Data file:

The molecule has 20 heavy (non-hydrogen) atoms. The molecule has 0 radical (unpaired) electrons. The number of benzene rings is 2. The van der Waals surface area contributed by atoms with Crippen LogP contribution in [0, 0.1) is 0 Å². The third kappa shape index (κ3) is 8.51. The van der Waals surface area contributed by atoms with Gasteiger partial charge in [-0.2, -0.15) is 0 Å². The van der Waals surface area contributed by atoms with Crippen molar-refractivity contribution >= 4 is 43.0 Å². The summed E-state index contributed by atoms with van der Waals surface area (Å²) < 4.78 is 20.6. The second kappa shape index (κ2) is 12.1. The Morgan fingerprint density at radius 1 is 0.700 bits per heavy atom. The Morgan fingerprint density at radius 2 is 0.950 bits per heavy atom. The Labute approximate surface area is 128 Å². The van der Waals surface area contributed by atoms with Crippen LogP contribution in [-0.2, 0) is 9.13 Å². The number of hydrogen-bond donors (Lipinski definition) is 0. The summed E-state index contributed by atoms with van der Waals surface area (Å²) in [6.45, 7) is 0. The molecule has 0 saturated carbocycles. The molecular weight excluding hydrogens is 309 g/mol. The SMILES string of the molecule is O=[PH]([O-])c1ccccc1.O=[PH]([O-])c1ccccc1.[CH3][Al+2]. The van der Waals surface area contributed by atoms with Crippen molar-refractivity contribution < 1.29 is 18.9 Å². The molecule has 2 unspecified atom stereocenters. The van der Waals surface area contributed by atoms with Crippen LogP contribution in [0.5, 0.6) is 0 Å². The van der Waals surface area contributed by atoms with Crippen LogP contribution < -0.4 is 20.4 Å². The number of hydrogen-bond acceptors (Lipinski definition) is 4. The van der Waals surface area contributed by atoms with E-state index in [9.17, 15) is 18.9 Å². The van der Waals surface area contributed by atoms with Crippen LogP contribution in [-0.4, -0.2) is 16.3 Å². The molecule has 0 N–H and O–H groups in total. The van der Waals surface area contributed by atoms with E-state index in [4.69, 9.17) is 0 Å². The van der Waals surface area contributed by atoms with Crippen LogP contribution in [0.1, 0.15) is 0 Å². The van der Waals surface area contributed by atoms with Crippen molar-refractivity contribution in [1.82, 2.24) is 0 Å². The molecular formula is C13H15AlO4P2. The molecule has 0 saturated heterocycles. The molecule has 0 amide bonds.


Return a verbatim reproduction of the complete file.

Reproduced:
The molecule has 20 heavy (non-hydrogen) atoms. The molecule has 0 radical (unpaired) electrons. The number of benzene rings is 2. The van der Waals surface area contributed by atoms with Crippen LogP contribution in [0, 0.1) is 0 Å². The third kappa shape index (κ3) is 8.51. The van der Waals surface area contributed by atoms with Gasteiger partial charge in [-0.2, -0.15) is 0 Å². The van der Waals surface area contributed by atoms with Crippen molar-refractivity contribution >= 4 is 43.0 Å². The summed E-state index contributed by atoms with van der Waals surface area (Å²) < 4.78 is 20.6. The second kappa shape index (κ2) is 12.1. The Morgan fingerprint density at radius 1 is 0.700 bits per heavy atom. The Morgan fingerprint density at radius 2 is 0.950 bits per heavy atom. The Labute approximate surface area is 128 Å². The van der Waals surface area contributed by atoms with Crippen LogP contribution in [-0.2, 0) is 9.13 Å². The number of hydrogen-bond donors (Lipinski definition) is 0. The summed E-state index contributed by atoms with van der Waals surface area (Å²) in [6.45, 7) is 0. The molecule has 0 saturated carbocycles. The molecular weight excluding hydrogens is 309 g/mol. The SMILES string of the molecule is O=[PH]([O-])c1ccccc1.O=[PH]([O-])c1ccccc1.[CH3][Al+2]. The van der Waals surface area contributed by atoms with Crippen molar-refractivity contribution < 1.29 is 18.9 Å². The molecule has 2 unspecified atom stereocenters. The van der Waals surface area contributed by atoms with Crippen LogP contribution in [0.5, 0.6) is 0 Å². The van der Waals surface area contributed by atoms with Crippen LogP contribution < -0.4 is 20.4 Å². The number of hydrogen-bond acceptors (Lipinski definition) is 4. The van der Waals surface area contributed by atoms with E-state index in [9.17, 15) is 18.9 Å². The van der Waals surface area contributed by atoms with Crippen LogP contribution in [-0.4, -0.2) is 16.3 Å². The molecule has 0 N–H and O–H groups in total. The van der Waals surface area contributed by atoms with E-state index in [4.69, 9.17) is 0 Å². The van der Waals surface area contributed by atoms with Crippen LogP contribution in [0.1, 0.15) is 0 Å². The van der Waals surface area contributed by atoms with Crippen molar-refractivity contribution in [1.82, 2.24) is 0 Å². The molecular formula is C13H15AlO4P2. The molecule has 0 saturated heterocycles. The molecule has 0 amide bonds.